And, this is NOT a new phenomenon. Gallup asked the same question in April 2001 with essentially the same finding: a disproportionately higher percentage of Liberals -- more than half -- said they more enjoyed spending nearly a decade ago. The across-the-board decline in the percentage of Americans acknowledging their preference for spending over most of the past decade also suggests that the financial debacle of the past couple of years has altered many Americans spending/savings preferences -- no matter their ideology.




Politically, this Liberal spending preference may help explain, at least in part, why Liberals generally tend to support increased government spending while the Conservative saving preference probably explains why they tend to hold the opposite position. No matter the individual government program, this difference in the psychological predisposition likely plays an important role in the behavior of these ideological groups.

Importantly, part of the "new normal" shift may include a movement in moderate spending preferences to be closer to those of Conservatives than Liberals. This was not the case a decade ago. With the federal budget deficit being one of the top four issues likely to influence how Americans vote for Congress, this suggests that those candidates having a basic preference to save, not spend, are likely to do well in this year's elections, regardless of their political party.

On a more light hearted note -- and keeping in mind the basic difference in spending preferences -- it seems the nation's struggling retailers, no matter their ideology, might want to consider looking for ways to bring more liberals into their stores.

Monday, April 19, 2010

Providing Behavioral Insights Into the Economy

For many decades, Gallup has collected attitudinal information about the economy. As with Gallup’s political data, Gallup’s historical economic data has reflected the average American’s view of the economy. In turn, economists have used such information about consumer attitudes to enhance their efforts to prognosticate actual economic performance.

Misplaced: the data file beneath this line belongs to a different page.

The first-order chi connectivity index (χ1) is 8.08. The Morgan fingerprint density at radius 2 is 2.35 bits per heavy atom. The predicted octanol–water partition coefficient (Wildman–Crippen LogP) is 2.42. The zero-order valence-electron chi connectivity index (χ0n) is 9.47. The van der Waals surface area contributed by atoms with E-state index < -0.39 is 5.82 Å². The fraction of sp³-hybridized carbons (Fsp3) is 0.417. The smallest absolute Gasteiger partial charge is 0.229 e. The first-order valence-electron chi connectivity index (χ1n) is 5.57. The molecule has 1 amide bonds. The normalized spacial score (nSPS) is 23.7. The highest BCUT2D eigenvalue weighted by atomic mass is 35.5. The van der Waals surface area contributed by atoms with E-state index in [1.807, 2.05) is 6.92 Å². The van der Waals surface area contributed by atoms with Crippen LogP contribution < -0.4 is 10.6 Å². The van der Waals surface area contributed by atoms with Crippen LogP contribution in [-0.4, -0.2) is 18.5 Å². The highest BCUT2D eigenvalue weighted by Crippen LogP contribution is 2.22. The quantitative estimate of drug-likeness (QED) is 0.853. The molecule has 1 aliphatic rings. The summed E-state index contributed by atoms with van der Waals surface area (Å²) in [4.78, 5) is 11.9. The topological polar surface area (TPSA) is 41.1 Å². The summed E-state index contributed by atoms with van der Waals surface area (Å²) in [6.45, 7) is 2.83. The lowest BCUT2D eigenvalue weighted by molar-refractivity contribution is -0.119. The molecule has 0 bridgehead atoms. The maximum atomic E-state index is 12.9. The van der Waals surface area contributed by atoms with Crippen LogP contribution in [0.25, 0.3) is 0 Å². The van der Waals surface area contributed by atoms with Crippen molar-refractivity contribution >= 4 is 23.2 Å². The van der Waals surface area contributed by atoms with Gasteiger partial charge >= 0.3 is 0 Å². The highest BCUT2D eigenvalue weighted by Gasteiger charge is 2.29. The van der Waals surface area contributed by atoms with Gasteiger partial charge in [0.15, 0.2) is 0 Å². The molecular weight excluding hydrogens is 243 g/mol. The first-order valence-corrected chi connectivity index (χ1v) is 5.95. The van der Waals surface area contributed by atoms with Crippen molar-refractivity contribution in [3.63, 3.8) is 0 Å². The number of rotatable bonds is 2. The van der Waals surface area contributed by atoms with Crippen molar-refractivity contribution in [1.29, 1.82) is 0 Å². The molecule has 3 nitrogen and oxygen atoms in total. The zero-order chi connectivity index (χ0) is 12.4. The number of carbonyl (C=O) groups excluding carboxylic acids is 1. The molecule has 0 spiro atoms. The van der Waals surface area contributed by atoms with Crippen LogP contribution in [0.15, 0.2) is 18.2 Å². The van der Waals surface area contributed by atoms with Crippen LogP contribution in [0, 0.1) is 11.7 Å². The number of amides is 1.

A few years ago, Gallup undertook an unprecedented effort to move from simply collecting attitudinal economic information to developing a new consumer behavioral database. Working with Nobel Laureate Danny Kahneman, Gallup designed a new system for measuring and monitoring consumer behaviors. In order to make this work, Gallup began interviewing 1,000 individual consumers on a nightly basis, not only about their attitudes, but also, about both their observed and personal behaviors.

As Gallup’s Chief Economist, I utilize this vast new behavioral data source and other Gallup polling to provide insights into the U.S. economy when writing for Gallup.com and the Gallup Management Journal. Often the behavioral economics basis of this analysis provides both a different slant and unique insights not generally discussed by many economic observers. The objective of this blog is to do the same, but informally, and with a little more edge.

For example, Gallup’s self-reported consumer spending measure showed a 7% year-over-year increase in March. This was generally consistent with the 7.6% year-over-year increase in retail sales and the 9.2% increase in chain store sales that made so many on Wall Street almost giddy about the return of the consumer.

However, Gallup's behavioral data show that upper-income consumers did not participate in this March spending surge. Although it may not always be P.C. to say, there cannot be a sustained increase in consumer spending without the participation of upper-income Americans.

In turn, those jumping on the "return-of-the-consumer" bandwagon may be wise to avoid the behavioral economics tendency toward "overconfidence" -- the returning consumer could be a "zombie."